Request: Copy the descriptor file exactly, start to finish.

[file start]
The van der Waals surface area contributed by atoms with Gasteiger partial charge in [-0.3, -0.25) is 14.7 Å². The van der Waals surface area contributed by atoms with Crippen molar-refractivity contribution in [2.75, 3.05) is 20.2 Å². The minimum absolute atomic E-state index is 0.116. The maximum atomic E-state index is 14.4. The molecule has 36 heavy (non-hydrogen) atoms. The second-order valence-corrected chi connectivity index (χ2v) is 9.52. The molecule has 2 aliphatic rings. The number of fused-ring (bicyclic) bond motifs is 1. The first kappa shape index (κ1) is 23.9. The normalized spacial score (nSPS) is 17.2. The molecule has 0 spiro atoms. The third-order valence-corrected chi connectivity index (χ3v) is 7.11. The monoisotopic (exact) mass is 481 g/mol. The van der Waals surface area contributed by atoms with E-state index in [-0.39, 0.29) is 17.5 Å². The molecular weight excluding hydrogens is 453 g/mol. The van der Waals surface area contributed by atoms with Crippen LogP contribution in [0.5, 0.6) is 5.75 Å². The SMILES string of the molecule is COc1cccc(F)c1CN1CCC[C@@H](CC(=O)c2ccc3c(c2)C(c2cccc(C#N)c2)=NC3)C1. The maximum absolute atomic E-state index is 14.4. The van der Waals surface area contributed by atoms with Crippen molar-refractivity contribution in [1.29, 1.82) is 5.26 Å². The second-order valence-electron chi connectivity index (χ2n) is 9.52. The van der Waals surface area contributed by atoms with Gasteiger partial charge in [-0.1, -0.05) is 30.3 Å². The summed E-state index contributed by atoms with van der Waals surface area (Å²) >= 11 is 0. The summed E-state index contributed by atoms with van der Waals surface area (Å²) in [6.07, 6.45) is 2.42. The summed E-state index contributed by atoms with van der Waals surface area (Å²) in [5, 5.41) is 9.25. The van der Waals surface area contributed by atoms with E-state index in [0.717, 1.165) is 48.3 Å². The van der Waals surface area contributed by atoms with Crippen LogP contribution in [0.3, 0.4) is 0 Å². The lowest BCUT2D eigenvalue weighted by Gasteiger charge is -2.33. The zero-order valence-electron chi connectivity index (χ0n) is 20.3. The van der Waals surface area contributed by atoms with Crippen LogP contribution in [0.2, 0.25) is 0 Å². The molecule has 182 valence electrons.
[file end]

The van der Waals surface area contributed by atoms with Gasteiger partial charge in [-0.3, -0.25) is 14.7 Å². The van der Waals surface area contributed by atoms with Crippen molar-refractivity contribution in [2.75, 3.05) is 20.2 Å². The minimum absolute atomic E-state index is 0.116. The maximum atomic E-state index is 14.4. The molecule has 36 heavy (non-hydrogen) atoms. The second-order valence-corrected chi connectivity index (χ2v) is 9.52. The molecule has 2 aliphatic rings. The number of fused-ring (bicyclic) bond motifs is 1. The first kappa shape index (κ1) is 23.9. The normalized spacial score (nSPS) is 17.2. The molecule has 0 spiro atoms. The third-order valence-corrected chi connectivity index (χ3v) is 7.11. The monoisotopic (exact) mass is 481 g/mol. The van der Waals surface area contributed by atoms with E-state index in [-0.39, 0.29) is 17.5 Å². The molecular weight excluding hydrogens is 453 g/mol. The van der Waals surface area contributed by atoms with Crippen LogP contribution in [0.5, 0.6) is 5.75 Å². The SMILES string of the molecule is COc1cccc(F)c1CN1CCC[C@@H](CC(=O)c2ccc3c(c2)C(c2cccc(C#N)c2)=NC3)C1. The maximum absolute atomic E-state index is 14.4. The van der Waals surface area contributed by atoms with Crippen molar-refractivity contribution in [1.29, 1.82) is 5.26 Å². The second-order valence-electron chi connectivity index (χ2n) is 9.52. The van der Waals surface area contributed by atoms with Gasteiger partial charge in [-0.1, -0.05) is 30.3 Å². The summed E-state index contributed by atoms with van der Waals surface area (Å²) >= 11 is 0. The summed E-state index contributed by atoms with van der Waals surface area (Å²) in [6.07, 6.45) is 2.42. The summed E-state index contributed by atoms with van der Waals surface area (Å²) in [5, 5.41) is 9.25. The van der Waals surface area contributed by atoms with E-state index in [0.717, 1.165) is 48.3 Å². The van der Waals surface area contributed by atoms with Crippen LogP contribution in [0.3, 0.4) is 0 Å². The lowest BCUT2D eigenvalue weighted by Gasteiger charge is -2.33. The zero-order valence-electron chi connectivity index (χ0n) is 20.3. The van der Waals surface area contributed by atoms with Crippen LogP contribution in [0.2, 0.25) is 0 Å². The molecule has 182 valence electrons.